Instead, the flavored lubes that are out there right now are largely one-note, inoffensive and conventional. But that doesn’t mean they’re bad. When we talk about flavored lubes to pair with sex, we’re mostly looking for flavors that complement the musk and saltiness of the human body, especially the genital region — and there are plenty of uncomplicated lube flavors that work well enough for that purpose. It’s all about experimenting and finding the ones that make you salivate.
Feeling hungry yet? Here are some of the more sophisticated flavored lubes available today — and some thoughts from See on why they work.
This flavor combo evokes a “quintessential aphrodisiac Valentine’s Day romance” vibe, See says — like a box of white chocolates and a dozen red roses laid out on a clean white hotel bedspread. It’s a bit of a dated combination — See says it reminds him of desserts that New York restaurants might have served in the 1980s or 1990s — but some old-school classics are classic for a reason.
This lube contains both glycerin and sucralose, so you’ll probably want to skip using it on vulvas or vaginas — but if you’ve ever wanted to suck a dick that tastes like a white chocolate raspberry truffle, by all means, go for it.
“Vanilla’s long been thought of as an aphrodisiac,” See tells me. It’s also the world’s most popular flavor (not just for lubes, but for everything), so it makes sense that it shows up frequently in flavored lubes.
The vanilla plant is usually pollinated by hand, See explains, since it’s often grown in areas where its natural pollinators don’t exist — so a human being has to go out into a vanilla orchard at night and manually rub stamens against pistils. (Here’s a video of the process, if you’re in the mood to watch some plant porn.) Some people think vanilla sex is boring, but it sounds like it can get pretty wild!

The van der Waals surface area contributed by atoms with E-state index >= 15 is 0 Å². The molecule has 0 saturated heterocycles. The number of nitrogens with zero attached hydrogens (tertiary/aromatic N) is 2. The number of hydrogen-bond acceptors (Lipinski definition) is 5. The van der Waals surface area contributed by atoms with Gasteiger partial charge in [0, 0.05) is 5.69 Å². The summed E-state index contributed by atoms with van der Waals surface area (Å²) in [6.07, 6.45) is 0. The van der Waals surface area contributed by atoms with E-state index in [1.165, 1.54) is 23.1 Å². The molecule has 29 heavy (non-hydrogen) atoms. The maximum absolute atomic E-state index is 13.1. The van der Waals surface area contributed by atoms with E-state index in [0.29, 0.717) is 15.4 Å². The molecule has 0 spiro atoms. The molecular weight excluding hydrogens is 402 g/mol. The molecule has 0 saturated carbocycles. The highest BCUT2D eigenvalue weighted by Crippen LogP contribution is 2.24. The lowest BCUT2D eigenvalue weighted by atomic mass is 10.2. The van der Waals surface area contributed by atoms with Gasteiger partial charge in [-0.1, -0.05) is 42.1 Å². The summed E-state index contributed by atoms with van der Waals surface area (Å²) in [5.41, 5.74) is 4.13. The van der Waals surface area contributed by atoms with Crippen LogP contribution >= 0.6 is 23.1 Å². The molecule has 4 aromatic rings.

This lube contains glycerin but is sweetened with stevia, so it should be fine on both dicks and clits, but shouldn’t be used for vaginal penetration.
It’s not exactly practical to scoop out a ramekin of crème brûlée onto your partner’s body so you can lick it up, but See thinks that’s what this lube is trying to evoke: the eroticism of whipped cream and vanilla custard, blended with the earthier, saltier flavor of human skin. Sometimes classics can be kinda boring, though. “These all sound like we’re at a fine-dining restaurant in Tribeca in 1992,” See jokes. “It sounds like they need to update some of the flavor profiles.”
If you’ve ever craved a Creamsicle — or if you’re craving one now, having remembered that they exist — then you know that the flavor combo of orange and vanilla can be tantalizing. “There’s a sweet bitterness to the orange that’s really rounded out and softened by the vanilla and the cream together,” See says. “It’s a very balanced flavor combination, and that’s why it’s worked so well throughout history.”
This aloe-based lube is sweetened with stevia and natural flavors. The company claims it’s pH-balanced such that you should be able to use it vaginally without issue. But if you’re not sure how your body will react, maybe just use a little bit the first time and see how it goes.
A few years ago, salted caramel took the culinary world by storm — the flavor suddenly seemed to be showing up everywhere, to the point that HuffPo ran an editorial provocatively titled “Pumpkin Spice is Dead, Long Live Salted Caramel.”
“These are flavors that we find at Starbucks, and they’re comfortable and non-offensive,” See explains. “Part of the allure is that people like consistency and comfort — they like to know what they’re getting.” So if you ever wish your sweetheart’s junk tasted more like a grande caramel macchiato (or a venti — hey, I’m not judging), give this lube a shot.
One of the flavors See wishes could be a lube is pomegranate molasses, a reduction of sweetened pomegranate juice. “It brings in all the richness of the flavor of the pomegranate, and gives it tartness and sweetness and bitterness all at once,” he says. Since it’s often served on meat or other savory dishes, he thinks it would complement bodily flavors well, too.
But you’re never really gonna find gourmet-level tastes in a flavored lube, so you have to make do with what’s out there. Sliquid’s strawberry pomegranate lube at least has some of that tart-sweet thing going on. It’s made with aspartame, so it shouldn’t be used inside the vagina, but can make your external bits taste like a nice juicy pomegranate.